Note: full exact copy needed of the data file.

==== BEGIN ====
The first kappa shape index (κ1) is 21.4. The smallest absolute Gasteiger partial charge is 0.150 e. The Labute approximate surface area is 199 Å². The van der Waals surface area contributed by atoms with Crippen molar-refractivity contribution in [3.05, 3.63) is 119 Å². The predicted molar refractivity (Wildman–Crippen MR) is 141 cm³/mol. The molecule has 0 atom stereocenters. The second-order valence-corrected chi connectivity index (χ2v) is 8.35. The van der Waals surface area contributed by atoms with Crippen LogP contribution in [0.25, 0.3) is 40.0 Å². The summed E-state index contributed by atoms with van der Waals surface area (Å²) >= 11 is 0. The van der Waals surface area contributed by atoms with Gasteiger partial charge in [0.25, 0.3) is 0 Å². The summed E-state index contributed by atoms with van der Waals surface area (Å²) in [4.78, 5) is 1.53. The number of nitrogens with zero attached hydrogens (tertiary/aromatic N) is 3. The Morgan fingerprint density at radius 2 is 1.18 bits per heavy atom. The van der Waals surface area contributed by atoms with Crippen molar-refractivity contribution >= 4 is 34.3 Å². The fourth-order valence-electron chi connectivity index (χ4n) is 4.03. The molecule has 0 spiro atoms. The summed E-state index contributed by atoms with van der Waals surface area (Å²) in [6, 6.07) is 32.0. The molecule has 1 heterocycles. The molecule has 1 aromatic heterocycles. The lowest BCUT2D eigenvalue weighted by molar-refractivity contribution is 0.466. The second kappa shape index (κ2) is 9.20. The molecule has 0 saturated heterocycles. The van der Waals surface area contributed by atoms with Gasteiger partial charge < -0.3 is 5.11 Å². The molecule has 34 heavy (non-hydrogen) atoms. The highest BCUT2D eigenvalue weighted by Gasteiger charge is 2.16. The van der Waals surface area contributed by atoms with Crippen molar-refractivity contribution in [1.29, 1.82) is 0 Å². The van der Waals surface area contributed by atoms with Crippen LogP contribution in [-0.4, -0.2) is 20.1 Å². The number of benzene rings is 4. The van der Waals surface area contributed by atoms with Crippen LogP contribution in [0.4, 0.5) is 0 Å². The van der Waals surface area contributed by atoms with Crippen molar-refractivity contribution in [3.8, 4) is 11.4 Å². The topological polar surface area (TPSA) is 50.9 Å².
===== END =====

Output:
The first kappa shape index (κ1) is 21.4. The smallest absolute Gasteiger partial charge is 0.150 e. The Labute approximate surface area is 199 Å². The van der Waals surface area contributed by atoms with Crippen molar-refractivity contribution in [3.05, 3.63) is 119 Å². The predicted molar refractivity (Wildman–Crippen MR) is 141 cm³/mol. The molecule has 0 atom stereocenters. The second-order valence-corrected chi connectivity index (χ2v) is 8.35. The van der Waals surface area contributed by atoms with Crippen LogP contribution in [0.25, 0.3) is 40.0 Å². The summed E-state index contributed by atoms with van der Waals surface area (Å²) >= 11 is 0. The van der Waals surface area contributed by atoms with Gasteiger partial charge in [0.25, 0.3) is 0 Å². The summed E-state index contributed by atoms with van der Waals surface area (Å²) in [4.78, 5) is 1.53. The number of nitrogens with zero attached hydrogens (tertiary/aromatic N) is 3. The Morgan fingerprint density at radius 2 is 1.18 bits per heavy atom. The van der Waals surface area contributed by atoms with Crippen molar-refractivity contribution >= 4 is 34.3 Å². The fourth-order valence-electron chi connectivity index (χ4n) is 4.03. The molecule has 0 spiro atoms. The summed E-state index contributed by atoms with van der Waals surface area (Å²) in [6, 6.07) is 32.0. The molecule has 1 heterocycles. The molecule has 1 aromatic heterocycles. The lowest BCUT2D eigenvalue weighted by molar-refractivity contribution is 0.466. The second kappa shape index (κ2) is 9.20. The molecule has 0 saturated heterocycles. The van der Waals surface area contributed by atoms with Gasteiger partial charge < -0.3 is 5.11 Å². The molecule has 34 heavy (non-hydrogen) atoms. The highest BCUT2D eigenvalue weighted by Gasteiger charge is 2.16. The van der Waals surface area contributed by atoms with Crippen molar-refractivity contribution in [1.29, 1.82) is 0 Å². The van der Waals surface area contributed by atoms with Crippen LogP contribution in [-0.4, -0.2) is 20.1 Å². The number of benzene rings is 4. The van der Waals surface area contributed by atoms with Crippen LogP contribution in [0.4, 0.5) is 0 Å². The van der Waals surface area contributed by atoms with Crippen molar-refractivity contribution in [3.8, 4) is 11.4 Å². The topological polar surface area (TPSA) is 50.9 Å².